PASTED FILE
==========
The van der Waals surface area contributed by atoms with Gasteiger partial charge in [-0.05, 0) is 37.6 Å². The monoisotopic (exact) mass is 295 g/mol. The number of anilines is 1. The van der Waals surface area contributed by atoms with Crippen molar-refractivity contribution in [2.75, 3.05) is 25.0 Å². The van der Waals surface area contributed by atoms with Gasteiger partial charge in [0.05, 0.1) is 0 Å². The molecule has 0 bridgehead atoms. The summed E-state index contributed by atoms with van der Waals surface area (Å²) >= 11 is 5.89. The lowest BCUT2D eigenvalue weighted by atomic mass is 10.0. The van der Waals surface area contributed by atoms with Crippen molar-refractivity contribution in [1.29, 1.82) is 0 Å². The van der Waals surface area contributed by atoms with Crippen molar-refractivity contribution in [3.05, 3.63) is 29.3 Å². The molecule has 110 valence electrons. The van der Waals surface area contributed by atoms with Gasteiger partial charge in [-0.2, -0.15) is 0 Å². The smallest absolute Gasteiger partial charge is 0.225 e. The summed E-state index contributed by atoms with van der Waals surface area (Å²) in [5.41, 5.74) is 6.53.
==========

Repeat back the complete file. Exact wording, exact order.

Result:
The van der Waals surface area contributed by atoms with Gasteiger partial charge in [-0.05, 0) is 37.6 Å². The monoisotopic (exact) mass is 295 g/mol. The number of anilines is 1. The van der Waals surface area contributed by atoms with Crippen molar-refractivity contribution in [2.75, 3.05) is 25.0 Å². The van der Waals surface area contributed by atoms with Gasteiger partial charge in [0.05, 0.1) is 0 Å². The molecule has 0 bridgehead atoms. The summed E-state index contributed by atoms with van der Waals surface area (Å²) >= 11 is 5.89. The lowest BCUT2D eigenvalue weighted by atomic mass is 10.0. The van der Waals surface area contributed by atoms with Crippen molar-refractivity contribution in [1.29, 1.82) is 0 Å². The van der Waals surface area contributed by atoms with Crippen molar-refractivity contribution in [3.05, 3.63) is 29.3 Å². The molecule has 110 valence electrons. The van der Waals surface area contributed by atoms with Gasteiger partial charge in [-0.2, -0.15) is 0 Å². The smallest absolute Gasteiger partial charge is 0.225 e. The summed E-state index contributed by atoms with van der Waals surface area (Å²) in [5.41, 5.74) is 6.53.